It was a 10-year anniversary celebration for Ayuda Inc., an agency which provides legal aid and social services to low-income Hispanic and foreign residents, but the talk at the reception was not all cheerful.
Talk of Ayuda's accomplishments and successes was mixed with conversations about its past struggles and current problems.
"We want to make a very strong political statement in suppor of legal services for the poor in spite of what Mr. Stockman says," said Ayuda's executive director, Sharon Armuelles, referring to the nation-wide cut in social service programs proposed by U.S. Office of Management and Budget Director David Stockman.
Ayuda's staff, which handles 200 to 300 cases every month, lost five members last April after its federal Comprehensive Employment Training Act (CETA) grant was slashed from $70,000 to $19,000, said Armuelles, a former attorney with the U.S. Department of Justice. The agency also received money from United Way of the National Capital Area and the D.C. Bar Association.
Ayuda is not staffed with three attorneys, a legal secretary and an office manager, but the workload hasn't changed. Armuelles said she keosn't know how long Ayuda can serve all the people who flow through its crowded Columbia Road office. "It's getting worse all the time," she said."Some people will go unhelped."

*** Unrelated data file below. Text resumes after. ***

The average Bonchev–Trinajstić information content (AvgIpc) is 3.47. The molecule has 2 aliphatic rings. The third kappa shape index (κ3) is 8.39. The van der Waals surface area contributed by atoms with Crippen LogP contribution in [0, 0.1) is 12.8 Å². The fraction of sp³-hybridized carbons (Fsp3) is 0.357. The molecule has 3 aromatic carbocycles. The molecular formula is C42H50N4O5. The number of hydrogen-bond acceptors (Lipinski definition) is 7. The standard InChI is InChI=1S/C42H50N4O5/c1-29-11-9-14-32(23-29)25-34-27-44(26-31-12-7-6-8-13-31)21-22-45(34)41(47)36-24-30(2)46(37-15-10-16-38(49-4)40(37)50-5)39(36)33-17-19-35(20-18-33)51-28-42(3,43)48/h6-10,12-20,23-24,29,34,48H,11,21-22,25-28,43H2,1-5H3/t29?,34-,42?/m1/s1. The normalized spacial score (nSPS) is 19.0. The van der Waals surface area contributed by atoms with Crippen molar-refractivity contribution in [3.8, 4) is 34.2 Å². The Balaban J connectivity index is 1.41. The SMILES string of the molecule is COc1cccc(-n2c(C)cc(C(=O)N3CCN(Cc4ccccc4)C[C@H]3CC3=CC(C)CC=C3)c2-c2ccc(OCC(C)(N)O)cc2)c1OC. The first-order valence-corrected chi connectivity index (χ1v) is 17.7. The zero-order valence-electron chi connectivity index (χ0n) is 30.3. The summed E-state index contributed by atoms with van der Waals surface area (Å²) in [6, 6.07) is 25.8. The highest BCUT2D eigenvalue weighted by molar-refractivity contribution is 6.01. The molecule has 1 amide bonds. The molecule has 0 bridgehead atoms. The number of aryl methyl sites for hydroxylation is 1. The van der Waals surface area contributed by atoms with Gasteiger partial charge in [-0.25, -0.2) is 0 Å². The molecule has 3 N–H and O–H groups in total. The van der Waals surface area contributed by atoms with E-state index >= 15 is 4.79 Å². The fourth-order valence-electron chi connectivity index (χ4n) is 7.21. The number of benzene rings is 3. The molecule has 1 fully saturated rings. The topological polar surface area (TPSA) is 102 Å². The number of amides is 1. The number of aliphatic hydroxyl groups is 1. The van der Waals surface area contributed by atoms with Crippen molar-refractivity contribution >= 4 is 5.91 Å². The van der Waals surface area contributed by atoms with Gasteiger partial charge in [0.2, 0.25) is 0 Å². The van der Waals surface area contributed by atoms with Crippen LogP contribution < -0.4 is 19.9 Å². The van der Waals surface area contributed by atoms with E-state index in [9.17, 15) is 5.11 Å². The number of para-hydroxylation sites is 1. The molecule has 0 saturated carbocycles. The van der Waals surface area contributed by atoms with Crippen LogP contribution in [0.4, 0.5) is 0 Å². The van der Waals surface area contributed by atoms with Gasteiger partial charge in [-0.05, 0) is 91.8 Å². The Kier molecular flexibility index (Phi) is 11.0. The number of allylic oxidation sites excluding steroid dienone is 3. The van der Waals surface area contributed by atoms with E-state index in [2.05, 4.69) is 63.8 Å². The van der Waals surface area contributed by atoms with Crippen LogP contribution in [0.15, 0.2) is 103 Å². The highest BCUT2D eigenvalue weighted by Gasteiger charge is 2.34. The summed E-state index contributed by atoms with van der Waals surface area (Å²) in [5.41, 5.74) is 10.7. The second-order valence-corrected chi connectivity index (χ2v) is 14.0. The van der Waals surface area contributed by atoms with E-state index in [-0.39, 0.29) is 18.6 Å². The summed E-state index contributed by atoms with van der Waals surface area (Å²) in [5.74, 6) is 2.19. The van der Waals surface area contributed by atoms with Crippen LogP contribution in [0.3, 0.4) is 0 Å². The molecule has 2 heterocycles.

Ayuda has received $100,000 the United Way, an increase of $6,500 over last year, and $15,000 from the D.C. Bar Association, $1,000 more than the year before. Before it was cut, the 1981 CETA grant was Ayuda's first such award and was providing on-the-job training for three paralegals and two legal secretaries. All five were cut.
At last Thursday's reception at Meridian House International, Ayuda thanaked the organizations and individuals that have supported the legal aid group since its inception.
The reception also marked the beginning of the Hispanic-American Festival, nine days of cultural activities organized by Marina Felix of The D.C. Council of Hispanic Community and Agencies.
The festival, "Celebration of Life," continues today with an art exhibit at the Senior Hispanic Center and the first of two days of activities for Hispanic children at the Capital Children's Museum.
On Friday, there will be a night of Salvadorian culture with music and dancing at Lincoln Junior High School. On Saturday night the festival ball will be held at George Washington University. The festival concludes Sunday with a parade and outdoor celebration at Kalorama Park.
Guests at the Ayuda anniversary reception included District government officials, local businessmen and members of the Hispanic community. Among them were Hispanic Bar Association President Charles Cervantes, School Board Members Frank Shaffer-Corona and Eugene Kinlow, and City Council Members David Clarke, Hilda Mason, Charlene Drew Marvis and Arrington Dixon. Some of the 800 volunteers who have worked for Ayuda during the past 10 years were also present.
The evening's Outstanding Volunteer Service Award was presented posthumously to Dolores Clay, a longtime social activist of Portuguese descent who helped found Ayuda, which is Spanish for "help." Another of Ayuda's founders, Al Ortiz, said the organization exists today largely because of the efforts of Dolores Clay. Clay was instrumental in getting Ayuda its first substantial funding from United Way, Armuelles said.